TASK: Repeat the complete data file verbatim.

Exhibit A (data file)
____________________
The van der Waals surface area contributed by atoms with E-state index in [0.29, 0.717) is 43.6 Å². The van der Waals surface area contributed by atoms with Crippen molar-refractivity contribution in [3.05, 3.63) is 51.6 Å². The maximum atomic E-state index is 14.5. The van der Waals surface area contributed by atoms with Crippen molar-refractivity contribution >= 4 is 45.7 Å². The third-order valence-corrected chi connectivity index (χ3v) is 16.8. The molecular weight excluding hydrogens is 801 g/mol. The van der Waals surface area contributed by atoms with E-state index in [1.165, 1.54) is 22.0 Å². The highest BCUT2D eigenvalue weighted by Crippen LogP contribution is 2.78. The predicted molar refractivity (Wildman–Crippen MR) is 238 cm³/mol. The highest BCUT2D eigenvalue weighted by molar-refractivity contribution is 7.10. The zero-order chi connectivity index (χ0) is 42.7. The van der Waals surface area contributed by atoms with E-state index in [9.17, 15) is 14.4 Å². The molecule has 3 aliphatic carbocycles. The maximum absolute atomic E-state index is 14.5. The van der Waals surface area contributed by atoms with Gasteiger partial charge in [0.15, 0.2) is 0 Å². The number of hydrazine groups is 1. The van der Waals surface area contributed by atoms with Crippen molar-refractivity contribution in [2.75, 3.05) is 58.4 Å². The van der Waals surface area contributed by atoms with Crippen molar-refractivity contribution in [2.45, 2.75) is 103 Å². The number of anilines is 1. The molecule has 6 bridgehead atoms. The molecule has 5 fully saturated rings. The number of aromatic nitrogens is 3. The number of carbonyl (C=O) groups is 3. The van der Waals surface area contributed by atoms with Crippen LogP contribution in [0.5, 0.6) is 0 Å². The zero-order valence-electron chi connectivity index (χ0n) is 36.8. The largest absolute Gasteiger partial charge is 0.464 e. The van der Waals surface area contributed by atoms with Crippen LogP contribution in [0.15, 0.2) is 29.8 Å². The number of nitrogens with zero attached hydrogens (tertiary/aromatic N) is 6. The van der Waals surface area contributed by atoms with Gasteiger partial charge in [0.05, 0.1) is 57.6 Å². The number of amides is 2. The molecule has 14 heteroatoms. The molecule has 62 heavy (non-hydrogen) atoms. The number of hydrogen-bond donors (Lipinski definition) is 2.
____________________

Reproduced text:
The van der Waals surface area contributed by atoms with E-state index in [0.29, 0.717) is 43.6 Å². The van der Waals surface area contributed by atoms with Crippen molar-refractivity contribution in [3.05, 3.63) is 51.6 Å². The maximum atomic E-state index is 14.5. The van der Waals surface area contributed by atoms with Crippen molar-refractivity contribution >= 4 is 45.7 Å². The third-order valence-corrected chi connectivity index (χ3v) is 16.8. The molecular weight excluding hydrogens is 801 g/mol. The van der Waals surface area contributed by atoms with E-state index in [1.165, 1.54) is 22.0 Å². The highest BCUT2D eigenvalue weighted by Crippen LogP contribution is 2.78. The predicted molar refractivity (Wildman–Crippen MR) is 238 cm³/mol. The highest BCUT2D eigenvalue weighted by molar-refractivity contribution is 7.10. The zero-order chi connectivity index (χ0) is 42.7. The van der Waals surface area contributed by atoms with E-state index in [9.17, 15) is 14.4 Å². The molecule has 3 aliphatic carbocycles. The maximum absolute atomic E-state index is 14.5. The van der Waals surface area contributed by atoms with Gasteiger partial charge in [0.15, 0.2) is 0 Å². The number of hydrazine groups is 1. The van der Waals surface area contributed by atoms with Crippen molar-refractivity contribution in [2.75, 3.05) is 58.4 Å². The van der Waals surface area contributed by atoms with Crippen molar-refractivity contribution in [2.45, 2.75) is 103 Å². The number of anilines is 1. The molecule has 6 bridgehead atoms. The molecule has 5 fully saturated rings. The number of aromatic nitrogens is 3. The number of carbonyl (C=O) groups is 3. The van der Waals surface area contributed by atoms with Crippen LogP contribution in [0.5, 0.6) is 0 Å². The zero-order valence-electron chi connectivity index (χ0n) is 36.8. The largest absolute Gasteiger partial charge is 0.464 e. The van der Waals surface area contributed by atoms with Crippen LogP contribution in [0.15, 0.2) is 29.8 Å². The number of nitrogens with zero attached hydrogens (tertiary/aromatic N) is 6. The van der Waals surface area contributed by atoms with Gasteiger partial charge in [0.05, 0.1) is 57.6 Å². The number of amides is 2. The molecule has 14 heteroatoms. The molecule has 62 heavy (non-hydrogen) atoms. The number of hydrogen-bond donors (Lipinski definition) is 2.